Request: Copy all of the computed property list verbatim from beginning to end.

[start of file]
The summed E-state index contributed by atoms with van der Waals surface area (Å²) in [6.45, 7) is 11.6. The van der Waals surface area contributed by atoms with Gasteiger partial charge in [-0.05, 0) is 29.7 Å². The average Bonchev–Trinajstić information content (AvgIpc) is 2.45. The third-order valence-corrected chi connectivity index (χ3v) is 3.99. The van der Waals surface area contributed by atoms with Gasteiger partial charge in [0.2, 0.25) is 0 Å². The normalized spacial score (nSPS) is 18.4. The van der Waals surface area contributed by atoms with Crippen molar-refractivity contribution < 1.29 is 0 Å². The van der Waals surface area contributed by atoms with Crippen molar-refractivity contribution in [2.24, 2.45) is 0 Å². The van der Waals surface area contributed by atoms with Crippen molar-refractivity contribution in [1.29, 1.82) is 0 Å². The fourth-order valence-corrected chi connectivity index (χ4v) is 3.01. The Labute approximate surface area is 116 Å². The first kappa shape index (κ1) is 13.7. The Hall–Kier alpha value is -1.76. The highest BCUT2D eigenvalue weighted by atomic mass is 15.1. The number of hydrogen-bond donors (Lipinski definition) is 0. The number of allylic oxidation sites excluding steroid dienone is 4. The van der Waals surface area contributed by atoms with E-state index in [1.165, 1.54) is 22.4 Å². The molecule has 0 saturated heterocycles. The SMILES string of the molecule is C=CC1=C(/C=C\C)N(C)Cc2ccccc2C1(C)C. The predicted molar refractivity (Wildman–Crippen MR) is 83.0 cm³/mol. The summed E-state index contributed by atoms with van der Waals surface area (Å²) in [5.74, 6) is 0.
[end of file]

The summed E-state index contributed by atoms with van der Waals surface area (Å²) in [6.45, 7) is 11.6. The van der Waals surface area contributed by atoms with Gasteiger partial charge in [-0.05, 0) is 29.7 Å². The average Bonchev–Trinajstić information content (AvgIpc) is 2.45. The third-order valence-corrected chi connectivity index (χ3v) is 3.99. The van der Waals surface area contributed by atoms with Gasteiger partial charge in [0.2, 0.25) is 0 Å². The normalized spacial score (nSPS) is 18.4. The van der Waals surface area contributed by atoms with Crippen molar-refractivity contribution < 1.29 is 0 Å². The van der Waals surface area contributed by atoms with Crippen molar-refractivity contribution in [2.24, 2.45) is 0 Å². The van der Waals surface area contributed by atoms with Crippen molar-refractivity contribution in [1.29, 1.82) is 0 Å². The fourth-order valence-corrected chi connectivity index (χ4v) is 3.01. The Labute approximate surface area is 116 Å². The first kappa shape index (κ1) is 13.7. The Hall–Kier alpha value is -1.76. The highest BCUT2D eigenvalue weighted by atomic mass is 15.1. The number of hydrogen-bond donors (Lipinski definition) is 0. The number of allylic oxidation sites excluding steroid dienone is 4. The van der Waals surface area contributed by atoms with E-state index in [1.165, 1.54) is 22.4 Å². The molecule has 0 saturated heterocycles. The SMILES string of the molecule is C=CC1=C(/C=C\C)N(C)Cc2ccccc2C1(C)C. The predicted molar refractivity (Wildman–Crippen MR) is 83.0 cm³/mol. The summed E-state index contributed by atoms with van der Waals surface area (Å²) in [5.74, 6) is 0.